The musicians who performed at the recent concert volunteered their time. “That’s going to help us bring more food in,” Crouch says. “Everyone has something they can give to the community.”

Savannah is very generous, Crouch says. “I’ve lived all around the United States, and I’ve found that people here truly give from the heart,” she says. “They truly want the community to do well, and they respond when there is a need.”

Many donors themselves are low income, Crouch says. “It may be $5, but that $5 can bring in 25 pounds of food,” she says. “Those $5 checks keep us going.

“The big checks are great, of course,” Crouch says. “But it’s those people who do the fund-raisers at school, their bank, or church, that send us $25 because their church did a $25 love offering for us, that help all non-profits get through.”

It’s not just humans who are hurting. The Humane Society of Savannah/Chatham County is suffering not only from a loss of donations, but a drop in adoptions.

“We’re getting it at both ends,” says executive director Lynn Gensamer. “I’ll be candid when I say we’re doing better than one might expect. But donations are down. Adoptions are slower. Animals are staying a little bit longer. Until very recently, I didn’t think surrenders were up all that much. But they were up in May from last year by about 50. I’ve noticed animals in the area as if people just let them go.

“Finances are always a component of why people surrender animals to us,” she says. “They say, ‘I’m moving, and in my new apartment, I can’t have pets.’ Sometimes what it really means is they can’t afford the added security deposit.”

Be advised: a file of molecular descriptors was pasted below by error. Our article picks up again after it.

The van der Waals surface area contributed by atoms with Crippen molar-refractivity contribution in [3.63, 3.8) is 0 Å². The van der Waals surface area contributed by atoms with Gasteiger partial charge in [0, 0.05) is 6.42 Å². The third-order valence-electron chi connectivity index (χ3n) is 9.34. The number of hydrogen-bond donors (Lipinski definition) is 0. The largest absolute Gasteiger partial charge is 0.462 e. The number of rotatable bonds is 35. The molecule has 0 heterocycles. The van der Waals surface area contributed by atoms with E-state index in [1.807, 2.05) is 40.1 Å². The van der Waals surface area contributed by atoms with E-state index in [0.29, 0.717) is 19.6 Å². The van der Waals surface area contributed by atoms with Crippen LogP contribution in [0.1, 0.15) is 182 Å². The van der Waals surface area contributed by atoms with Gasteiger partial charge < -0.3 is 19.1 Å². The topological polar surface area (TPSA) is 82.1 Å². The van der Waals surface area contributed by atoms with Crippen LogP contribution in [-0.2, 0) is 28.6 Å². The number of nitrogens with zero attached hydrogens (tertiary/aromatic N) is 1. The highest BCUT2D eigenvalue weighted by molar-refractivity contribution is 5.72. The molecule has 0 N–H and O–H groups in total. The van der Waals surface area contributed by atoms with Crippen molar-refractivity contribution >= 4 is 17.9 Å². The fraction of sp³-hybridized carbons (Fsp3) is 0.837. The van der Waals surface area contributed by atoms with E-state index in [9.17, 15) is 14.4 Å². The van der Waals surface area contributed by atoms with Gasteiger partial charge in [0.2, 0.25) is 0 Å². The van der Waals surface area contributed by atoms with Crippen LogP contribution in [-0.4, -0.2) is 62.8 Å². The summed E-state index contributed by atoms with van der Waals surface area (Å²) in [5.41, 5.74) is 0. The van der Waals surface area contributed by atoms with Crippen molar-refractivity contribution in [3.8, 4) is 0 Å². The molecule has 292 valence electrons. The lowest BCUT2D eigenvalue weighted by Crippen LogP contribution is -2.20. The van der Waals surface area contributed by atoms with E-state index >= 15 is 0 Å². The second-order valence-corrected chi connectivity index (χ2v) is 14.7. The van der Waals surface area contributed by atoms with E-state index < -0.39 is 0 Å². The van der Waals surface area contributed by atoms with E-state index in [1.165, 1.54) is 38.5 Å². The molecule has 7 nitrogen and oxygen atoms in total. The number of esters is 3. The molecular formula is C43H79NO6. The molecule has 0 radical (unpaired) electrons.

Gensamer worries the situation will get worse. “I’ve heard that some vets are reporting that their reservations for spaying and neutering are way off,” she says. “That’s a big hit. The consequences will impact us down the road.”

The humane society, too, benefits from small donations. “I think people realize animals are unfortunate victims,” Gensamer says. “We’re the kind of place with a lot of donations that are $25, $10 sometimes. We don’t get $5,000 gifts. Someone might say, ‘I’ve had a bad month, so I’m going to send $10 to the humane society because I know they’ve had a bad month, too.’”

The shelter has had some unfortunate luck in recent weeks. “We had to pay the deductible on our insurance from storm damage,” Gensamer says. “But people were wonderful. They were bringing towels and bleach, and all the things we needed.”

Some non-profits aren’t hurting. “Our utilities are slightly up, but not much,” says Melvin Mason, executive director of Hodge Memorial Daycare Center. “We haven’t felt the effect of it very much. Let’s hope it doesn’t get any worse.”

Union Mission, Inc. also is holding its own. “During economic downturns, our donations normally go up a little bit,” says President and CEO Micheal Elliott.

“In the social service industry, that’s often true,” he says. “People give because they’re feeling closer to homelessness or hunger, or the lack of heath care.

“They give in small increments, but more people are giving, so the dollar amount goes up. People with the least amount of money give the most,” says Elliott.

“We’re actually above budget. When you look at why, it’s because people are scared, or because a family member or friend has need of something. They’re saying, ‘I’m going to be good, I’m going to help others,’” Elliott says.

“It’s really sad sometimes when people come in and say, ‘I’ve supported you guys, and I never thought something like this would happen to me.”